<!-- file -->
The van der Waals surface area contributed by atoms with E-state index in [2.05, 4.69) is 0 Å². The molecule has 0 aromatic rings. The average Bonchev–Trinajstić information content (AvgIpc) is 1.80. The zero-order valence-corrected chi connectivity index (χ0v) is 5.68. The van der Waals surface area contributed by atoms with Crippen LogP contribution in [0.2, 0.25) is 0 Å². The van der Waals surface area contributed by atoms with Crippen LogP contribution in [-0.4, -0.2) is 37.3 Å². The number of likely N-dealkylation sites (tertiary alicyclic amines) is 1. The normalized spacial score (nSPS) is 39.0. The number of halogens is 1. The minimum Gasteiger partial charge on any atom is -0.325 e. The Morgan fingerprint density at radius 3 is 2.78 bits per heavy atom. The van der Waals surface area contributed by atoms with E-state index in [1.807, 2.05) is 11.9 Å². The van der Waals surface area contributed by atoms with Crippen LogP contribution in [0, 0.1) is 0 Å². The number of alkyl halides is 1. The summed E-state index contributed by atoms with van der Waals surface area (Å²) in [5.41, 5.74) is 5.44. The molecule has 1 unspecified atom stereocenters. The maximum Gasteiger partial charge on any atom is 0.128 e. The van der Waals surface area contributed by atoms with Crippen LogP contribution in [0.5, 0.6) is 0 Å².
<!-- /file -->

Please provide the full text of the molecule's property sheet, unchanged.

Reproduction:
The van der Waals surface area contributed by atoms with E-state index in [2.05, 4.69) is 0 Å². The molecule has 0 aromatic rings. The average Bonchev–Trinajstić information content (AvgIpc) is 1.80. The zero-order valence-corrected chi connectivity index (χ0v) is 5.68. The van der Waals surface area contributed by atoms with Crippen LogP contribution in [0.2, 0.25) is 0 Å². The van der Waals surface area contributed by atoms with Crippen LogP contribution in [-0.4, -0.2) is 37.3 Å². The number of likely N-dealkylation sites (tertiary alicyclic amines) is 1. The normalized spacial score (nSPS) is 39.0. The number of halogens is 1. The minimum Gasteiger partial charge on any atom is -0.325 e. The Morgan fingerprint density at radius 3 is 2.78 bits per heavy atom. The van der Waals surface area contributed by atoms with E-state index in [1.807, 2.05) is 11.9 Å². The van der Waals surface area contributed by atoms with Crippen LogP contribution in [0, 0.1) is 0 Å². The number of alkyl halides is 1. The summed E-state index contributed by atoms with van der Waals surface area (Å²) in [5.41, 5.74) is 5.44. The molecule has 1 unspecified atom stereocenters. The maximum Gasteiger partial charge on any atom is 0.128 e. The van der Waals surface area contributed by atoms with Crippen LogP contribution in [0.5, 0.6) is 0 Å².